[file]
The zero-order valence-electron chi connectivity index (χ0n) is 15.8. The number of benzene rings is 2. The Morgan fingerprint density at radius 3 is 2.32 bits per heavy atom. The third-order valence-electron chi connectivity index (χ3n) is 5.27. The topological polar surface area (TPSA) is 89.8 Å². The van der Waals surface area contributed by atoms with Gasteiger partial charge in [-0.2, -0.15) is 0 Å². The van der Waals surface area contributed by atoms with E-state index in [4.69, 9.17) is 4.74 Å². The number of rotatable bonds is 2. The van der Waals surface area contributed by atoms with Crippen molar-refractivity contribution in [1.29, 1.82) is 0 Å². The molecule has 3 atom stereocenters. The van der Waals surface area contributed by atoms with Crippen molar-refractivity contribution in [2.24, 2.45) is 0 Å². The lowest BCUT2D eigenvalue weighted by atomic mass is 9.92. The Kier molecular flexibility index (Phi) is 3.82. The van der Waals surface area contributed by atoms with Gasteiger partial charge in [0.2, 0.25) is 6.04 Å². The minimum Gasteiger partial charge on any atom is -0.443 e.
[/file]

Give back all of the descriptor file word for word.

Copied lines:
The zero-order valence-electron chi connectivity index (χ0n) is 15.8. The number of benzene rings is 2. The Morgan fingerprint density at radius 3 is 2.32 bits per heavy atom. The third-order valence-electron chi connectivity index (χ3n) is 5.27. The topological polar surface area (TPSA) is 89.8 Å². The van der Waals surface area contributed by atoms with Gasteiger partial charge in [-0.2, -0.15) is 0 Å². The van der Waals surface area contributed by atoms with E-state index in [4.69, 9.17) is 4.74 Å². The number of rotatable bonds is 2. The van der Waals surface area contributed by atoms with Crippen molar-refractivity contribution in [1.29, 1.82) is 0 Å². The molecule has 3 atom stereocenters. The van der Waals surface area contributed by atoms with Crippen molar-refractivity contribution in [2.24, 2.45) is 0 Å². The lowest BCUT2D eigenvalue weighted by atomic mass is 9.92. The Kier molecular flexibility index (Phi) is 3.82. The van der Waals surface area contributed by atoms with Gasteiger partial charge in [0.2, 0.25) is 6.04 Å². The minimum Gasteiger partial charge on any atom is -0.443 e.